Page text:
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Assessing color balance?

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Old 12-22-2003, 04:55 PM
LindaJ LindaJ is offline
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Join Date: Apr 2002
Location: Texas
Posts: 22
Assessing color balance?

Prior to color correcting a photo, how to you assess it to determine the color correction needed? I have a heck of a time determining whether a photo has too much cyan or whatever. I know how to correct by finding a spot that should be neutral and using the eyedropper in PS7 curves, but I need to have a better understanding of how to look at a photo and determine what is wrong with the color going in. I am not helped by the fact that I have a low-end digital camera. (sigh)

I did find and save a thread on assessing skin tones which has helped quite a bit but I would really like some tips on ways to improve my skills at assessing color problems.

Thanks so much.

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Old 12-23-2003, 03:24 PM
jockotaylor jockotaylor is offline
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Join Date: Dec 2003
Location: Scotland
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Look at the highlights. Find something that should be white or grey. What colour is it? Yellow? Green? Whatever. That is your colour cast. Correct that and you have probably corrected the colour cast over the entire image.
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Old 12-24-2003, 12:56 PM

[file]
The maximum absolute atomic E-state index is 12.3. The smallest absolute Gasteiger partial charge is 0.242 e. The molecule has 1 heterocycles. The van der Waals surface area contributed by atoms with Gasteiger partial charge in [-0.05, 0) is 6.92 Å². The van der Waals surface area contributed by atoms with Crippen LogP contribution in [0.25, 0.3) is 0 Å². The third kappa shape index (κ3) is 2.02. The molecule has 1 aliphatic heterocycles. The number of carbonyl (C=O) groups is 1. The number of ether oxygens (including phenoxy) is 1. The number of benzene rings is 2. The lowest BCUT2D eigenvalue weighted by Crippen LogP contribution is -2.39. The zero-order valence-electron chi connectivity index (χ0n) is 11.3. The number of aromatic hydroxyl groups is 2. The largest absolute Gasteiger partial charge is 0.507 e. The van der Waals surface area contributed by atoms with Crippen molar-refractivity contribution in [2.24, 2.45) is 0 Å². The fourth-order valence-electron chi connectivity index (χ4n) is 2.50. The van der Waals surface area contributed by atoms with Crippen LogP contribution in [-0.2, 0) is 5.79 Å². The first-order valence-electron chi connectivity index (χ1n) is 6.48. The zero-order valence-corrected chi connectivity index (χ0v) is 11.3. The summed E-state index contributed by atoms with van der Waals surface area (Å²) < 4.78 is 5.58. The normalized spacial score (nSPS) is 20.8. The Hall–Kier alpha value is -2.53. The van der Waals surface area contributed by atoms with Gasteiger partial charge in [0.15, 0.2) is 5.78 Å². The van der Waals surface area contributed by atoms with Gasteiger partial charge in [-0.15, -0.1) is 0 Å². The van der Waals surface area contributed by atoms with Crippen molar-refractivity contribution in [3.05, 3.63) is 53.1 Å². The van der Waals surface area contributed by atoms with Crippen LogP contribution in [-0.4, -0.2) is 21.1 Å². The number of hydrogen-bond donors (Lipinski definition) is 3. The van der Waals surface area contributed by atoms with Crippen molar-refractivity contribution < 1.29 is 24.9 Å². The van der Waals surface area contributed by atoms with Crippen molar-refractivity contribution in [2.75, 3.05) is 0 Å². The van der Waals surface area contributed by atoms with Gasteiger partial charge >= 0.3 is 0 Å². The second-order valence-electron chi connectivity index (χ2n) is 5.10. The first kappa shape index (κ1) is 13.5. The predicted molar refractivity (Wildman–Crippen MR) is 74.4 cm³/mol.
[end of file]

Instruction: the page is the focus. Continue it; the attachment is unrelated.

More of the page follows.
john_opitz john_opitz is offline
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Join Date: Sep 2001
Location: Dallas/Ft.Worth,Texas
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<<. I know how to correct by finding a spot that should be neutral and using the eyedropper>>

You have to be careful with using the neutral(gray)eyedropper. Because, if the object is not a true(gray)neutral, and you click on that object it will force it to be a neutral. Creating a cast in the rest of the image.

The way experts do it Is by doing global corrections to the image. In rgb........ setting your highlights,shadows to equal(neutral) values. Example: for Highlights 245 R,245 G,245 B. Shadows: 10R,10R,10R. "Grays" are the same as well. Example: 127R, 127G, 127B. Or 115, 115,115. See where this is going. Set your highlight and shadow first, then do your "gray", if there is one in the image. Sometimes their is no highlight or shadow(per say) in the image either. So you can set your highlight and shadow to your lightest and darkest point in the image (using the threshold command to find those points). One might say, if their are no (gray) neutrals in the image, what can one do. Well their is a technique called "known colors". Fleshtones, grass, the sky. Example: grass, has more yellow than cyan in it. The magenta is low. These cmy values can be(and are)related to rgb as well...... Using the info pallet settings...........So (using the info pallet) checking these colors, if the yellow is lower than the cyan, and the magenta is high. You correct these values(colors) to their right ratios. These colors are not neutral,btw. But the image can be correct for casts and balancing in this manner. And btw, not only do you check your image by your well calibrated monitor, but also using your(good old) info pallet(checking those highlights, shadows, neutral, and "know colors").

<would really like some tips on ways to improve my skills at assessing color problems>

Their is a book called "Professional Photoshop" by Dan(the man) Margulis, as well as the web,other books.

Hope this helps

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